"It hurts pretty bad when you land wrong," said Stanford diver Kristian Ipsen, explaining the difficulties of his sport's platform event. "When I was younger, I popped one of my ribs out, and it was really painful. But it's worth it when you land a good one."
Diving is one physically brutal sport, particularly from the 10-meter platform, where athletes reach extreme velocity before hitting the water. But Ipsen is reaping the rewards that come with immense talent and eight years of arduous training. The Cardinal sophomore captured two NCAA individual titles last week before forgetting one of his championship plaques at the team hotel, a perfectly excusable faux pas considering the fact his Olympic bronze medal, just eight months old, is resting safely at home.
There's just too much hardware to keep track of these days, and it's all a testament to the physical work Ipsen has invested in his sport during the past decade.
"Diving training [entails] a lot of the same actions that you repeat over and over and over," he said. "There's the dry board, the trampoline, and a ton of abs. You have to be flexible as diver, but you also have to maintain quick and twitchy muscles. It's a tough balance."
That balancing act becomes considerably more difficult when a diver must juggle training between a wide variety of the sport's disciplines. That's exactly what Ipsen has done. On top of successfully defending his 3-meter springboard title of a year prior, he nailed the NCAA championship in the 1-meter event this season. He has simultaneously started to come into his own on the 10-meter platform, whose towering take-off point completely completely transforms the nature of the beast.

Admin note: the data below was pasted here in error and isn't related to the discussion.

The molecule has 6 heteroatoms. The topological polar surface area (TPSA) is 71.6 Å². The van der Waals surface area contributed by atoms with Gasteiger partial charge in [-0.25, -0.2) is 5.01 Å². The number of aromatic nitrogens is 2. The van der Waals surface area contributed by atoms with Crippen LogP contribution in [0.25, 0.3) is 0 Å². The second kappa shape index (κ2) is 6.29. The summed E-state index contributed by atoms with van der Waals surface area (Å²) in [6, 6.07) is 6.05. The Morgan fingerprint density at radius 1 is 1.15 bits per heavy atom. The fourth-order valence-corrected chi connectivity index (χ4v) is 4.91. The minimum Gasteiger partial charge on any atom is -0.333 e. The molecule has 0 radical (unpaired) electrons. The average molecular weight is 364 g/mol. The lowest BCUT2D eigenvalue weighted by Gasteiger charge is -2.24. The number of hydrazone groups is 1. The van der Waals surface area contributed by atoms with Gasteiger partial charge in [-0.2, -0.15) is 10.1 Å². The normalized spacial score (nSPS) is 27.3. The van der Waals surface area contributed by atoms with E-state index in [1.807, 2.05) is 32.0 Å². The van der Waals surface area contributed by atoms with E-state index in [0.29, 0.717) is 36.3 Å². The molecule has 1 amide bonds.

Last season, Ipsen finished 10th in the platform event after barely training for it. But this year, he reincorporated the ultimate aerial display into his training regimen and nabbed a 2nd-place NCAA finish to go along with his two springboard titles.
"[Platform] is an adrenaline rush," he explains. "The fear factor that it brings is something that I missed from the sport."
Thankfully, Ipsen's coach Rick Schavone is able to turn on a bubble system at Avery Aquatic Center's state-of-the-art diving well that eases a diver's impact with the water during training. Compressed air floats to the surface to ease the pain of a poorly executed platform dive, a dreaded yet unavoidable part of the early training process.
As Ipsen became more comfortable with his 10-meter platform routine this past season, Schavone turned the bubbles off during training. As tranquil, unforgiving water waited below, Ipsen's technique mitigated any potential painful effects.
Consider adrenaline restored, and versatility further enhanced as he grabbed a stranglehold of his sport at the college level and combined with Stanford swimmer David Nolan to lead the Cardinal squad at the meet. Ipsen's success came just eight months after he won bronze in London alongside his partner Troy Dumais through the synchronized diving event, yet another uniquely difficult exhibition of aerial communication.
"[The Olympics] were kind of strange, because I had trained so long for them, and I actually only competed in London for 45-50 minutes," Ipsen said. "It was a strange, fun, and surreal two weeks."
Now, it's time to look forward to a whole new slew of potential successes. Ipsen still has two more years remaining at Stanford and the 2016 Rio de Janeiro Olympic Games beckon.
"I'd love to go, especially with how great this past experience was in London," he said. "If I'm still feeling good and not hurt or anything, it would be tough to not go for the next one."
Turn on that bubble machine, coach. Kristian Ipsen is ready to push his limits even further.
David Lombardi is the Stanford Insider for The Bootleg and FOX Sports Next. Check him out at www.davidlombardisports.com.
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